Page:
Hence, strategies to reach out to these children (age group of 4-16 years) within the schools had to be reworked in order to minimize the problems faced.

Solution and Key Benefits

 What is the initiative about? (the solution)
The core aspect of this initiative is the effective use of Portable Dental Systems to cover more children/schools with prevention. Portable Dental Systems utilized at SOHP are of 2 types: 1) Type A: This is a complete set of portable system which simulates a dental clinic but is portable. This type of Portable system is utilized at SOHP for application of Fluoride Varnish and placing preventive restorations (Pit and Fissure Sealants) 2) Type B: this type of Portable dental systems comprise of simple foldable Dental chair and portable dental light along with the operator and assistant stools. This type of Portable units is used for applying fluoride for school children.

After obtaining the required approvals from Ministry of Health and Ministry of Education and making the required policy changes SOHP decided to procure these Portable dental systems that would be used as mobile teams to provide primary oral health prevention for school children in the age group of 4 to 16 years in Kuwait. On an average SOHP procured almost 10 Type A units per year to the current fleet strength of almost 50. At the same time there is almost the equal number of Type B portable units too.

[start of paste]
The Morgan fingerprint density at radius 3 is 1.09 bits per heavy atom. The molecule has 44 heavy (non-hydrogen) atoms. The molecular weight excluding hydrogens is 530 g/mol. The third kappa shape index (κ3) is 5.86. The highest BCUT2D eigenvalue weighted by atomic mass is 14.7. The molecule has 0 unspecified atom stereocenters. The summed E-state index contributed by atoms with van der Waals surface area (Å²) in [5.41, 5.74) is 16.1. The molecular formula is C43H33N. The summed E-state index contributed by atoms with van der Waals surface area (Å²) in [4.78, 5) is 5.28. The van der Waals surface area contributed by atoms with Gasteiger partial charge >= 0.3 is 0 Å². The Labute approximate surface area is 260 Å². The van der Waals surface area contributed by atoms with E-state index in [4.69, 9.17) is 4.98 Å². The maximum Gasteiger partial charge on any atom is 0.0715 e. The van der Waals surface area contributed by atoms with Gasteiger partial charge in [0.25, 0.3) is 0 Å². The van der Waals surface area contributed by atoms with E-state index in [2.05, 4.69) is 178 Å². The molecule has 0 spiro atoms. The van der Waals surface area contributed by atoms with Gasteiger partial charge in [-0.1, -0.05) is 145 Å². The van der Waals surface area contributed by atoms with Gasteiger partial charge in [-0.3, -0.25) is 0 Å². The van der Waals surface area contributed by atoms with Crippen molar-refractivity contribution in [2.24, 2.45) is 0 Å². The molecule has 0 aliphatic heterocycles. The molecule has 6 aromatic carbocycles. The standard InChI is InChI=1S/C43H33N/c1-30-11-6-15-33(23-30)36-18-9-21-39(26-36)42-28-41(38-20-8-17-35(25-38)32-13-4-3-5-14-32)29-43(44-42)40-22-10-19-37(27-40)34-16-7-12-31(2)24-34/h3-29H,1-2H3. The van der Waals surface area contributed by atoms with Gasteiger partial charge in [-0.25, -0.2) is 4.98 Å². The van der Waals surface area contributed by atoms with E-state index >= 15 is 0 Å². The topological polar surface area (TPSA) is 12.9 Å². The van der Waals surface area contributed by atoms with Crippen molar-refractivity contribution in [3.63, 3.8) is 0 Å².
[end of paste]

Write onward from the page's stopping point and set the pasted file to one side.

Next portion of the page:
A dentist along with 2 nurses and a type A portable system formed a prevention mobile team (Performs Sealants and Fluorides). Whereas Dental Hygienist/Dentist with one nurse and Type B portable system formed the second type of prevention mobile team (Fluoride application only).

The main purpose of this initiative was to provide Primary oral health prevention and education to children belonging to schools without dental clinics within the schools. As the result of this children from these schools were not required to move to SOHP centers in the morning hence, amount of school time lost was significantly reduced.

Since, each mobile team with Type A system would cover children in 4-6 schools (depending on the school size) and the mobile team with Type B system would cover children in 10-15 schools, our prevention coverage increased significantly with each passing year. All these children belonged to schools without clinics who otherwise were not sure of getting prevention before 2006. Also, since these teams were within the schools they could also cover children who were absent on a particular day when they joined back.

Parents did not have to leave their work since their children received these services within the schools. Also, children who require further care get a referral card asking their parents to take their children to SOHP centers in the evening.